A Wolfrum's triumphant return to Germany
We awoke early for our trek into Germany. We left Strasboug at first light, prepared for a long, arduous journey. Fifteen minutes later, we had crossed the border. We were in Germany. I had returned to Germany, nearly 80 years after my great-grandfather took his family to the U.S.
During our 30-minute stay in Germany, everything seemed more like home. The ground felt better. The wild-haired bartender who served us coffee seemed like a brother. The German Shepherd that walked by seemed more authentic. The German Playboy that I bought seemed more nasty.
Oh Germany, this Wolfrum has returned to your soil.
Oh, sure, it wasn’t that much of a return. The fact is, my wife and I were spending time in Strasboug, France (for the longest time a German holding!) and enjoying a tour of wine country of the Alsace region. For golfers, Alsace is like a dream. You’ll be surrounded by quaint wine villages where you can enjoy wine tastings and wholesale prices on wine, while having numerous golf courses to choose from such as the Alstation Golf Club and the Alsace Golf Club. It’s no wonder it’s a prime stop on many golf-themed cruises.
But as Alsace tempted me with wine tours and golf - Germany was calling me.
So our voyage was planned. We didn’t have much time, so my wife and I would get up early, make the drive over the border to Germany, and I could be complete. The drive was, in fact, treacherous, as a wrong turn caused us to lose eight minutes in traffic. Luckily, nowadays in Europe, everyone is born with a GPS system attached to them.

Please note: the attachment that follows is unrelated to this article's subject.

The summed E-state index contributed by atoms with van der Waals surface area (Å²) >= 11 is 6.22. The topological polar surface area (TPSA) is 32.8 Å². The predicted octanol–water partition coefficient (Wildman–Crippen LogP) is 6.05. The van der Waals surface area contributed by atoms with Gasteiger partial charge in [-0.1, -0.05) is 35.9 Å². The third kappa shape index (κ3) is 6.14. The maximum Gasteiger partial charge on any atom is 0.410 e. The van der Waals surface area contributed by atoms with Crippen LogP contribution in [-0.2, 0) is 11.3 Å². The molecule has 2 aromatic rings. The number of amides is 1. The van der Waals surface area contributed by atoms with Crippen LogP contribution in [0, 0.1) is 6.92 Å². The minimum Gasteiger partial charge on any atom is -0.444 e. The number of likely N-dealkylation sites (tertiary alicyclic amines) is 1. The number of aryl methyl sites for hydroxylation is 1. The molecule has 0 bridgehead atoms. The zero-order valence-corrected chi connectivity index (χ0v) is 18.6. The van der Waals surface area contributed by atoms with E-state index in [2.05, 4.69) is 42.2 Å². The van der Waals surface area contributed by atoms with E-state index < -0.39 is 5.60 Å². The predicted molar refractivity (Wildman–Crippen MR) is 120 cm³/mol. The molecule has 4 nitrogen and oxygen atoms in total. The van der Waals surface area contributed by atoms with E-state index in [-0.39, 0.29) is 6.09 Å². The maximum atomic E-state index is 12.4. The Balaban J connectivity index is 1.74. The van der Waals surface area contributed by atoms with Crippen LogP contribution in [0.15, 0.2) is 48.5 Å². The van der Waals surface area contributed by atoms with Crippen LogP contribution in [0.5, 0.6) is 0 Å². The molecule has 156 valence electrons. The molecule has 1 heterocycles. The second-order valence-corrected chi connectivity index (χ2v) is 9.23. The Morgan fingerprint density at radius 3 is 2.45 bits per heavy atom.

My great-grandfather had seen the light in the 1920s, and got his family out of Germany and took them to the U.S. and a land of opportunity. As my wife and I crossed into Germany, I was amazed how much easier my trip had been. But here I was. Germany. A city in Germany. The city in Germany just across from Strasboug in France. A great city. Ok, I’m not sure what the name of the city is. You got me.
We spent only a half-hour in Germany, as I desperately looked for a sign that said “Welcome to Germany!” None was found. Apparently they aren’t proud of their heritage. Not as much as I, at least. It was the highlight of my trip to Europe. A 30-minute trip, highlighted by a cup of coffee and a German Playboy in a town I can’t name. It was glorious. Germany, I salute thee.
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